Bill targets human trafficking

WARREN – Area officials are continuing the fight against human trafficking in the Mahoning Valley.

More than a year after eight Warren massage parlors were raided by state authorities and subsequently closed by the city, leaders of the North East Ohio Coalition on Rescue and Restore gathered at the former site of the Gemini Health Spa in Warren to discuss the current state of anti-human trafficking efforts.

NEOCORR officials were joined by state Rep. Tom Letson and state Sens. Joe Schiavoni and Capri Cafaro, who discussed the current human trafficking bill, Ohio House Bill 130, which has until the end of the month to be passed before the Ohio legislature goes on summer recess.

The bill would extend the period during which a prosecution for human trafficking must begin from six to 20 years as well as allow additional measures to protect the victims of human trafficking, including allowing the victims to testify via a closed-circuit television.

“Not victimizing the victims is the thrust of this, and I’m proud to be a part of it,” Letson said.

Cafaro said the idea is to get victims to come forward without fear as well as to prosecute the perpetrators of the crime to the fullest extent of the law. She stressed the importance of working with local law enforcement as well as employing the “if you see something, say something” motto.

Cafaro recently reported suspicious activity at a local nail salon, but wouldn’t disclose the name or location of the business.

“This isn’t just about the sex trafficking. It’s also about labor trafficking … it’s not just an international clientelle that’s being trafficked,” she said, citing restaurants and farms as potential offenders, and the importance of being able to spot suspicious activity.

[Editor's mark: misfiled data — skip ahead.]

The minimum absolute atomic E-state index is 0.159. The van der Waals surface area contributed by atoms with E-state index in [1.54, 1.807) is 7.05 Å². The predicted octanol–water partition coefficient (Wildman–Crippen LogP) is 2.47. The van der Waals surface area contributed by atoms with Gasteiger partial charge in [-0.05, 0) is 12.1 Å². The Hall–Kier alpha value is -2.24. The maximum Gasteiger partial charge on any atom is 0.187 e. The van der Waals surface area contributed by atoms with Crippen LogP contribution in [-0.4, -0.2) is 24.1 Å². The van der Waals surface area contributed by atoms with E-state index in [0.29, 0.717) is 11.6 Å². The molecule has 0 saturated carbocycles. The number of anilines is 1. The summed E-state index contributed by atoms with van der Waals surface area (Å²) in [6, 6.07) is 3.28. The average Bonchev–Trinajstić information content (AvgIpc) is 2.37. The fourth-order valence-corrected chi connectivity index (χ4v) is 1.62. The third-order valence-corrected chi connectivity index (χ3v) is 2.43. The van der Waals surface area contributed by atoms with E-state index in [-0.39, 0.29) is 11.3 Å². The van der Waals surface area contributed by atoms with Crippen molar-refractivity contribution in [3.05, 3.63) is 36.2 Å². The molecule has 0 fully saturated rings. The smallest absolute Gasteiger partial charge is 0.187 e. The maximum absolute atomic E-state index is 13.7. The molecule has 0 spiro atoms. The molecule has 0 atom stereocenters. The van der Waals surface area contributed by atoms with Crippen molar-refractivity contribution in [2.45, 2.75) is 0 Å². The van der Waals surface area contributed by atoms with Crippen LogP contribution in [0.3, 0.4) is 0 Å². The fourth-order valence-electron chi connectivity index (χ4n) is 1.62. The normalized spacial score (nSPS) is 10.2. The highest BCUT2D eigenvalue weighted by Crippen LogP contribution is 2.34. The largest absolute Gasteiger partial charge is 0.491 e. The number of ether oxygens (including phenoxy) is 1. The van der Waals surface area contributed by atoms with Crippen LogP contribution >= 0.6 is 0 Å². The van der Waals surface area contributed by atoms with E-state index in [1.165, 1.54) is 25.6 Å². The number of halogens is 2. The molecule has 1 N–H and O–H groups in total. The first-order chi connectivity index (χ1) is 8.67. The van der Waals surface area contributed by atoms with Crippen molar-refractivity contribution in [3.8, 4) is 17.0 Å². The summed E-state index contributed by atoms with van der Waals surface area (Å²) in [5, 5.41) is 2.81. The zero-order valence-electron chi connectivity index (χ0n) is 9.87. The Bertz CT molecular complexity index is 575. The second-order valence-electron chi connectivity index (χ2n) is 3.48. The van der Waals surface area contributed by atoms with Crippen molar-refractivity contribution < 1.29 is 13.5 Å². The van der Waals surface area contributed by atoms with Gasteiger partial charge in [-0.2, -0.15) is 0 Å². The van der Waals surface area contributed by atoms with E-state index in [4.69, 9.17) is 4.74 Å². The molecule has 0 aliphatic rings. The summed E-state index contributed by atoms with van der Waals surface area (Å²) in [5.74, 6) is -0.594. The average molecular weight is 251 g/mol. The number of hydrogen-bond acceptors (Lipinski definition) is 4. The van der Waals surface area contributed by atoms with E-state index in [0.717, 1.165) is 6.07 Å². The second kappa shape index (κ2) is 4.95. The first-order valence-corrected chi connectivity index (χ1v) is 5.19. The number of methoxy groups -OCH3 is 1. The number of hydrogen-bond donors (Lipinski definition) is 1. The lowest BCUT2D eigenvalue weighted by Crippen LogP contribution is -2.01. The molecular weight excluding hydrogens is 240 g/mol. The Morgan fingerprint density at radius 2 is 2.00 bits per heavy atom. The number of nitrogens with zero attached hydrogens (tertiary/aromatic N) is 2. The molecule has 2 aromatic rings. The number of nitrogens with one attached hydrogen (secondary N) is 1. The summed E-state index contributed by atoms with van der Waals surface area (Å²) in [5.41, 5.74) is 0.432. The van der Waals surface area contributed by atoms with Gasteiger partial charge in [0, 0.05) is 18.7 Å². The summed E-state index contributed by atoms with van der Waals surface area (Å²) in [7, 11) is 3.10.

Letson said many times, large groups of people are brought to the area and are not paid a living wage for their work or are told by their employer that they owe them for transportation and other expenses.

“It’s a debt that they can never pay off,” he said.

“It’s a complex issue. Human trafficking affects more domestic women and citizens than it does internationally. It’s not just in large cities … it’s going on all around the country,” Schiavoni said.

Letson said the trafficking problem in the Mahoning Valley is largely due to what he called a fortuitous mixture of roadways and exits at crossroads, which actually benefit area manufacturing.

“It’s easy on, easy off. Nobody will know I’ve been here, and I’m an hour away from home,” he said.

Letson also warned of the susceptibility of young people to being groomed into human trafficking without realizing it until it’s too late.

“A young man will woo a girl for months,” he said, or a young woman may be approached about a potential modeling job and move out of the state only to find herself the victim of prostitution a month later. “They just don’t know they’re being groomed,” he said.